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From: Daryle Walker (darylew_at_[hidden])
Date: 2001-09-24 18:57:24

Before you guys get too involved in this debate, please realize that the
part of you're arguing about was _not_ written by me. It is an
existing part of the integer library, and I appended new stuff onto that
file. The design decisions for those class templates have already been

(I guess that the number-of-bits parameter is an 'int' because 'int' is the
type that 'std::numeric_limits<>' gives to bit-sizes.)

on 9/24/01 9:13 AM, Darin Adler at darin_at_[hidden] wrote:

> on 9/24/01 7:02 AM, Fernando Cacciola at fcacciola_at_[hidden] wrote:
>> 'int' is signed, but the 'number of bits' is a finite quantity.
>> Why use a *signed* integer to represent a finite quantity? Just becuase the
>> maxiumn size fits the maximun positive number representable with the signed
>> type? I don't think so. I think that values that cannot be negative should
>> be represented with unsigned types.
>> Consider, for instance, the std::bitset interface; or consider
>> 'integer_mask.hpp', also in this review.
> I understand that you prefer to use an unsigned type for numbers that can't
> be negative.
> I don't think that size_t is specifically called for, because it is both too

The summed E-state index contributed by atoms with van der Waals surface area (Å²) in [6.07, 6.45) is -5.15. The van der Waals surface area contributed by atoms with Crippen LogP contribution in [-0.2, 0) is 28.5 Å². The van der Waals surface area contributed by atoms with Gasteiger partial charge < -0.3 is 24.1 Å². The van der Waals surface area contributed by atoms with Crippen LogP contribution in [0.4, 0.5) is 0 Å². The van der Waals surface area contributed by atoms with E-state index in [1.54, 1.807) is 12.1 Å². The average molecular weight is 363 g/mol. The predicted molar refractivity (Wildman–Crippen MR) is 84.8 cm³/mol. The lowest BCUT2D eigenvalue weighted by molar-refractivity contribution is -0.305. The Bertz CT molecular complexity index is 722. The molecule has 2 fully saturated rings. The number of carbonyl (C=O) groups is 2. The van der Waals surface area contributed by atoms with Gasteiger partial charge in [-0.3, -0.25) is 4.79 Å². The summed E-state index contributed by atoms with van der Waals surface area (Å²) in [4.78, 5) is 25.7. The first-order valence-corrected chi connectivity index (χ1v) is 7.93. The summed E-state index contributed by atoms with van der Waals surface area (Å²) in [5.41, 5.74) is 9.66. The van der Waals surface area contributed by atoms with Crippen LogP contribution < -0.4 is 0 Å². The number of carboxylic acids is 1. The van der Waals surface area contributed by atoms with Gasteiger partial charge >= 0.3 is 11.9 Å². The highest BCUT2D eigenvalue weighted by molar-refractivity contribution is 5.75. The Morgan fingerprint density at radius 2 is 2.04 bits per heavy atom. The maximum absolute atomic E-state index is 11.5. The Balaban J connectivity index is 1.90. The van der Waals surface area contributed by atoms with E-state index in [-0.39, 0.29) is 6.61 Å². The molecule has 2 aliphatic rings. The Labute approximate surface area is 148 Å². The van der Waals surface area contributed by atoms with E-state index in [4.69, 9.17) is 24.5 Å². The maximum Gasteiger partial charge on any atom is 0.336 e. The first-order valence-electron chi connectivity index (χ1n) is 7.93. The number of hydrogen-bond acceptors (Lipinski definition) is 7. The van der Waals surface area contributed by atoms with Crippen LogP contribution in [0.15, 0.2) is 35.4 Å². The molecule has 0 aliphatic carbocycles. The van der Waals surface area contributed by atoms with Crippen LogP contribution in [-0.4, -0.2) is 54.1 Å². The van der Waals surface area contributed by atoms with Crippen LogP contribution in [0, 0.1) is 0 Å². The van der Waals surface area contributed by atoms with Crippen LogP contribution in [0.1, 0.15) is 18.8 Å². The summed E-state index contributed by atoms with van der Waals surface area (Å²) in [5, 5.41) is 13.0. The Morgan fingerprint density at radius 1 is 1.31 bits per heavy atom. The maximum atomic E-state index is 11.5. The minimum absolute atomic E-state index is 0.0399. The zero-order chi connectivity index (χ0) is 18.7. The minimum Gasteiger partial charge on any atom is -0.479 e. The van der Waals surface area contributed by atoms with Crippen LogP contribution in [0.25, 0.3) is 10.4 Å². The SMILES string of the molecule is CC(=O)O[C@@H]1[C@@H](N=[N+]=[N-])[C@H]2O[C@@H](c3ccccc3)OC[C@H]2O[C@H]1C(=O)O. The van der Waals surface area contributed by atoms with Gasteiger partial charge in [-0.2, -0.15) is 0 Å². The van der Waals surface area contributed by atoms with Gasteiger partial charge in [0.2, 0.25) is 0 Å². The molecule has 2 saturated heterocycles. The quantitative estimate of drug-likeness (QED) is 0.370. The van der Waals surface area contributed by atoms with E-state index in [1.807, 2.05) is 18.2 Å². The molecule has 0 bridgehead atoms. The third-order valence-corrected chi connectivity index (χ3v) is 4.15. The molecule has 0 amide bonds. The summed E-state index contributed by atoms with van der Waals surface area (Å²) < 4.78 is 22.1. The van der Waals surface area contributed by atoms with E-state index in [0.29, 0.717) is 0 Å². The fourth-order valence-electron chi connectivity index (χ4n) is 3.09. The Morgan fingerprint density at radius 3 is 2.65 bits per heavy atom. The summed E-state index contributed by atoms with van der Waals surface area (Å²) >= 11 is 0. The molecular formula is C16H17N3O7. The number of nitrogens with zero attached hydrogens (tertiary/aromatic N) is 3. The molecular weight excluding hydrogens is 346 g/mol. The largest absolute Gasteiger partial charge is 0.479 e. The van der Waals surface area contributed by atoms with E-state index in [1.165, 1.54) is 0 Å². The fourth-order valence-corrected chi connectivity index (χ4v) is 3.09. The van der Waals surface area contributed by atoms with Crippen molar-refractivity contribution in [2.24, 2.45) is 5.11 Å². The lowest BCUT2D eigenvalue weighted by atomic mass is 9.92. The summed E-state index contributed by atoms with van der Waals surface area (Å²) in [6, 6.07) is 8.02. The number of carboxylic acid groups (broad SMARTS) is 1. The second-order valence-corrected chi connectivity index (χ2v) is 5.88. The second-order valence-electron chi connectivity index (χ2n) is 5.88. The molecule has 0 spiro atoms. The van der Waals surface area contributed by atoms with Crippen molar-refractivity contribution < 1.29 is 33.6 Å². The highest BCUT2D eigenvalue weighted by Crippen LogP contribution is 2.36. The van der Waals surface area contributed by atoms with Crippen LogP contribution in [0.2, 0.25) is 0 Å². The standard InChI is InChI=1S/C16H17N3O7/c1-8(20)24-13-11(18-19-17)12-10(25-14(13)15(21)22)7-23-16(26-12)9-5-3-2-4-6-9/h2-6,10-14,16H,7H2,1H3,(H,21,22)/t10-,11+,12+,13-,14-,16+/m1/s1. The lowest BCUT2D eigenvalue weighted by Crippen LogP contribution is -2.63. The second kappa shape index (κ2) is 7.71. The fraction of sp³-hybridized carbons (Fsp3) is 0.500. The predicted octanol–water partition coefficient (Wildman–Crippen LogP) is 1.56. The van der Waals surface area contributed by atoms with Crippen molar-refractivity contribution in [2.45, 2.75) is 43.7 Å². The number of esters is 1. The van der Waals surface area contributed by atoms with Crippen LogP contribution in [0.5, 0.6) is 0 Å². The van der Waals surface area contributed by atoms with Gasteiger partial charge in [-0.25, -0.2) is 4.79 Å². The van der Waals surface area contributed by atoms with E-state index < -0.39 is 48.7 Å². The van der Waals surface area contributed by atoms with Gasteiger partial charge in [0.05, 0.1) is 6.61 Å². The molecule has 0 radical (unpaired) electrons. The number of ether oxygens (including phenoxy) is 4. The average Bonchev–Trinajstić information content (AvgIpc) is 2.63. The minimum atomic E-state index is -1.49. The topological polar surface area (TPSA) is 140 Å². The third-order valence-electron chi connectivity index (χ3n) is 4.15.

> small (it can't necessarily hold the total number of bits in the largest
> possible object, since that's 8 times larger than the number of bytes), and
> too large (a simple unsigned int is likely to be more efficient on platforms
> where size_t is very large and has plenty of range for this purpose).
> I personally don't use unsigned types for numbers that can't be negative for
> pragmatic reasons. Putting the edge of the space of representable numbers
> right next to the range of values that are used makes it easy to make errors
> like this common one:
> for (unsigned i = size; i > 0; i--)
> which is an infinite loop if i is an unsigned variable. If you try to
> rewrite that for statement to work properly for an unsigned i, you'll see
> why some people prefer not to use unsigned types even when the value is
> always nonnegative. I typically use signed types to avoid this and other
> related issues (and I also don't write loops that look like that).

Daryle Walker
Mac, Internet, and Video Game Junkie
darylew AT mac DOT com

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